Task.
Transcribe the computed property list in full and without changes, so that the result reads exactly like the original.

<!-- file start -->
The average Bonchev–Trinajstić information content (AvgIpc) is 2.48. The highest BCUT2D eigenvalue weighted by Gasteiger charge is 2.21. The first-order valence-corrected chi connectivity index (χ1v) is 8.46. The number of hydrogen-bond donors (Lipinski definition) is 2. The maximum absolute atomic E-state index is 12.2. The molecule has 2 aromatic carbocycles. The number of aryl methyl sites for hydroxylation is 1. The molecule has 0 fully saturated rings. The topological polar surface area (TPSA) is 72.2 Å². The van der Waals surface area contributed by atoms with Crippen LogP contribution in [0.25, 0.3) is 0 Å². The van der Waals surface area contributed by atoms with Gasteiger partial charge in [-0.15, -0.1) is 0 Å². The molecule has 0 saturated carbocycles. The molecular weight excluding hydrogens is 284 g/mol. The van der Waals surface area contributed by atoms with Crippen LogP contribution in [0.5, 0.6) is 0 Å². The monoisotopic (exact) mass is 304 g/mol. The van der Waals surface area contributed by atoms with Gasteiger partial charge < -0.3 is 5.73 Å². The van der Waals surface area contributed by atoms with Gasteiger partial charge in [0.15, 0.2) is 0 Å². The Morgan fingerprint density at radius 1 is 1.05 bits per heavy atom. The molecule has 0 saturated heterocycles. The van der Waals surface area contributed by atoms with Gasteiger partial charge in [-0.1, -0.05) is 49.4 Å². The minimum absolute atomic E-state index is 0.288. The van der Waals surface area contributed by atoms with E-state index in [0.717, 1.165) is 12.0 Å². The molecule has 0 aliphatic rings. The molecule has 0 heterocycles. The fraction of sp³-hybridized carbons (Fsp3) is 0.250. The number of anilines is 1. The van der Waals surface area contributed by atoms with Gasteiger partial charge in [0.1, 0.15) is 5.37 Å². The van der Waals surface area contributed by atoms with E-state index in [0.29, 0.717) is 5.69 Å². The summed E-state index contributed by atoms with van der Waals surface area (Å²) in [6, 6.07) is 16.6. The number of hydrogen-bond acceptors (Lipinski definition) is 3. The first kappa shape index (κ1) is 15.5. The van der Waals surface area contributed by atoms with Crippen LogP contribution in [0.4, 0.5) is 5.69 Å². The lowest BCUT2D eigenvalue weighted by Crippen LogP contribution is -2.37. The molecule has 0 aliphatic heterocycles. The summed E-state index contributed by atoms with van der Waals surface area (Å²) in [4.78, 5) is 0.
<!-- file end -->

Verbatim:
The average Bonchev–Trinajstić information content (AvgIpc) is 2.48. The highest BCUT2D eigenvalue weighted by Gasteiger charge is 2.21. The first-order valence-corrected chi connectivity index (χ1v) is 8.46. The number of hydrogen-bond donors (Lipinski definition) is 2. The maximum absolute atomic E-state index is 12.2. The molecule has 2 aromatic carbocycles. The number of aryl methyl sites for hydroxylation is 1. The molecule has 0 fully saturated rings. The topological polar surface area (TPSA) is 72.2 Å². The van der Waals surface area contributed by atoms with Crippen LogP contribution in [0.25, 0.3) is 0 Å². The van der Waals surface area contributed by atoms with Gasteiger partial charge in [-0.15, -0.1) is 0 Å². The molecule has 0 saturated carbocycles. The molecular weight excluding hydrogens is 284 g/mol. The van der Waals surface area contributed by atoms with Crippen LogP contribution in [0.5, 0.6) is 0 Å². The monoisotopic (exact) mass is 304 g/mol. The van der Waals surface area contributed by atoms with Gasteiger partial charge < -0.3 is 5.73 Å². The van der Waals surface area contributed by atoms with Gasteiger partial charge in [0.15, 0.2) is 0 Å². The Morgan fingerprint density at radius 1 is 1.05 bits per heavy atom. The molecule has 0 saturated heterocycles. The van der Waals surface area contributed by atoms with Gasteiger partial charge in [-0.1, -0.05) is 49.4 Å². The minimum absolute atomic E-state index is 0.288. The van der Waals surface area contributed by atoms with E-state index in [0.717, 1.165) is 12.0 Å². The molecule has 0 aliphatic rings. The molecule has 0 heterocycles. The fraction of sp³-hybridized carbons (Fsp3) is 0.250. The number of anilines is 1. The van der Waals surface area contributed by atoms with Gasteiger partial charge in [0.1, 0.15) is 5.37 Å². The van der Waals surface area contributed by atoms with E-state index in [0.29, 0.717) is 5.69 Å². The summed E-state index contributed by atoms with van der Waals surface area (Å²) in [6, 6.07) is 16.6. The number of hydrogen-bond acceptors (Lipinski definition) is 3. The first kappa shape index (κ1) is 15.5. The van der Waals surface area contributed by atoms with Crippen LogP contribution in [0.4, 0.5) is 5.69 Å². The lowest BCUT2D eigenvalue weighted by Crippen LogP contribution is -2.37. The molecule has 0 aliphatic heterocycles. The summed E-state index contributed by atoms with van der Waals surface area (Å²) in [4.78, 5) is 0.